“Hey,” David said, “let's talk about the Old Testament. Who would you say are its good guys?”In this piece from the Washington Post, we learn that our own member of the House, Congressman Mike Doyle, resides in the C Street residence:
“David,” Beau volunteered.
“King David,” David Coe said. “That's a good one. David. Hey. What would you say made King David a good guy?” He was giggling, not from nervousness but from barely containable delight.
“Faith?” Beau said. “His faith was so strong?”
“Yeah.” David nodded as if he hadn't heard that before. “Hey, you know what's interesting about King David?” From the blank stares of the others I could see that they did not. Many didn't even carry a Hebrew Bible, preferring a slim volume of just the New Testament Gospels and Epistles and, from the Old, Psalms. Others had the whole book, but the gold gilt on the pages of the first two thirds remained undisturbed. “King David,” David Coe went on, “liked to do really, really bad things.” He chuckled. “Here's this guy who slept with another man's wife—Bathsheba, right?—and then basically murders her husband. And this guy is one of our heroes.” David shook his head. “I mean, Jiminy Christmas, God likes this guy! What,” he said, “is that all about?”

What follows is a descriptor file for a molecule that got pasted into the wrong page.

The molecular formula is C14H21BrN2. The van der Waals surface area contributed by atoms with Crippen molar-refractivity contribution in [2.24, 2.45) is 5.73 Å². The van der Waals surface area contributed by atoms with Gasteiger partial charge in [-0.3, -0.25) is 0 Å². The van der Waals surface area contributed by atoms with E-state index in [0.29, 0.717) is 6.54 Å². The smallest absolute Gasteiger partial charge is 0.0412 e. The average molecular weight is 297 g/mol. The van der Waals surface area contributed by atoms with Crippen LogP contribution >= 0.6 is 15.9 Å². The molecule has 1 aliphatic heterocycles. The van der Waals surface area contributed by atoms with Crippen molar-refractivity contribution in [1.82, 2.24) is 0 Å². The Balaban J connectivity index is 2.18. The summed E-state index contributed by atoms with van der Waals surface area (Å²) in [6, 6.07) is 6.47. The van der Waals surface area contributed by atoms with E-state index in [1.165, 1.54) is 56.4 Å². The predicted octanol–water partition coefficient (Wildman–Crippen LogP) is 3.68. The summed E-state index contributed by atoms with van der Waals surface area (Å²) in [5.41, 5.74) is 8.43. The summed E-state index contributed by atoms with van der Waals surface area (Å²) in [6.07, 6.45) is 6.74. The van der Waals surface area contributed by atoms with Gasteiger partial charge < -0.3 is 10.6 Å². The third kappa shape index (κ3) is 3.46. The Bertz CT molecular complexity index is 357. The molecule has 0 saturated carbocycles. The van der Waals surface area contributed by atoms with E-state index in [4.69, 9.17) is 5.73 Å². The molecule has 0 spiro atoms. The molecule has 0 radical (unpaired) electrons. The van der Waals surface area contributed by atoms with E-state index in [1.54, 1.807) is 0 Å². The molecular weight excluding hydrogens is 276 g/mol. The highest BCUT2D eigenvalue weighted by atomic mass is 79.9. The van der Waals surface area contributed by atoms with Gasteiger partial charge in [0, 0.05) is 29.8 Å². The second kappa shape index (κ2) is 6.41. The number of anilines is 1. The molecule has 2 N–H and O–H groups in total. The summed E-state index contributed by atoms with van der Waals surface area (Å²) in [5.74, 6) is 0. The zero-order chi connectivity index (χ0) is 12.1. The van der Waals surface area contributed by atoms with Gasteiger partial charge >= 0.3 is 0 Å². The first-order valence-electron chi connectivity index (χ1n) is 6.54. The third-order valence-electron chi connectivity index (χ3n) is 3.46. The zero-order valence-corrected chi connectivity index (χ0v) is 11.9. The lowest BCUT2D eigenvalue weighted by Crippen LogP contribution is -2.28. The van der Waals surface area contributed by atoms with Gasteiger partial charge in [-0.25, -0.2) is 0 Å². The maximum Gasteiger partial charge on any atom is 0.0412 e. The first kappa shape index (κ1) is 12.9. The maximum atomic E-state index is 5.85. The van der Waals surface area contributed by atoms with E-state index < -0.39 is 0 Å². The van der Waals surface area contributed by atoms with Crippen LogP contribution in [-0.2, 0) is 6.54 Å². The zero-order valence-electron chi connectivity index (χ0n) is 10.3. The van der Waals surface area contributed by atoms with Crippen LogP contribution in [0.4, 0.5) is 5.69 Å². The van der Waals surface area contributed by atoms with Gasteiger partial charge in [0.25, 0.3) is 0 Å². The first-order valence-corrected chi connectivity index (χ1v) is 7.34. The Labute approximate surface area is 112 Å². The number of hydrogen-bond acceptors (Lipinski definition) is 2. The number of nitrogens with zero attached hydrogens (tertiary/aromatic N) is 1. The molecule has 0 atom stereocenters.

The answer, we discovered, was that King David had been “chosen.” To illustrate this point David Coe turned to Beau. “Beau, let's say I hear you raped three little girls. And now here you are at Ivanwald. What would I think of you, Beau?”
Beau shrank into the cushions. “Probably that I'm pretty bad?”
“No, Beau. I wouldn't. Because I'm not here to judge you. That's not my job. I'm here for only one thing.”
“Jesus?” Beau said. David smiled and winked.